And so here and ever since, an unnatural thing happened: Animal skin was put on our human skin. We feel (much) better that way. This desire to be shielded by something, a desire to own (to protect oneself through ownership), to protect oneself (not to be alone in this world, not to be naked), to not be so easily wounded, led to our losing our freedom and becoming dependent on things because we started to need them. This is beautifully captured in a quote from Rousseau: The savage breathes nothing but liberty and repose; he desires only to live and be at leisure; and the ataraxia of the Stoic does not approach his indifference for every other object. The citizen, on the contrary, toils, bestirs and torments himself without end, to obtain employments which are still more laborious; he labors on till his death, he even hastens it, in order to put himself in a condition to live, or renounces life to acquire immortality... For such in reality is the true cause of all those differences: the savage lives in himself; the man of society, always out of himself, cannot live but in the opinions of others, and it is, if I may say so, from their judgment alone that he derives the sentiment of his own existence. This was similar to Enkidu—he also lived like an animal; he lacked nothing. Shamhat awoke insufficiency within him. In the city he became a citizen; he tasted beer, which is unnatural, it is not found in the natural state of nature.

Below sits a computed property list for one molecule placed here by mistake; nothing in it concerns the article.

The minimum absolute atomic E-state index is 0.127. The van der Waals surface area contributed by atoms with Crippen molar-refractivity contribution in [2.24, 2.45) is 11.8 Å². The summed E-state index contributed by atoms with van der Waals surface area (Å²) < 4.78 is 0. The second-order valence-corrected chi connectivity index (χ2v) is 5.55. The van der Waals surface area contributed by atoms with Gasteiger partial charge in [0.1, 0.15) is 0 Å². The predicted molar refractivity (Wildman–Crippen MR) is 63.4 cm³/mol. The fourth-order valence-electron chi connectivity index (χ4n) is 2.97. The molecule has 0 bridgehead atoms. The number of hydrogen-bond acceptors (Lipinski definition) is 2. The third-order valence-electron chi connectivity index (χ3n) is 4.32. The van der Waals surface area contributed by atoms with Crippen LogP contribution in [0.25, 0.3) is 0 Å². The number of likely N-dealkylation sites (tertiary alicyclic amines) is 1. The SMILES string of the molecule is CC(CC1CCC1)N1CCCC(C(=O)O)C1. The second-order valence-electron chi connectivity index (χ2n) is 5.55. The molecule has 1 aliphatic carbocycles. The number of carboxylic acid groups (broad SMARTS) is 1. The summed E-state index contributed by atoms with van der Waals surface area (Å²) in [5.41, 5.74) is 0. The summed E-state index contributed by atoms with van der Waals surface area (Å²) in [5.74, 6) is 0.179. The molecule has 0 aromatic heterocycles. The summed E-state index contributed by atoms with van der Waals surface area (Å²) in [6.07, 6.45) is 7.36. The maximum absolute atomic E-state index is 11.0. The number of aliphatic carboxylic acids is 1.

Sedlacek, Tomas: Economics of Good and Evil (2011)

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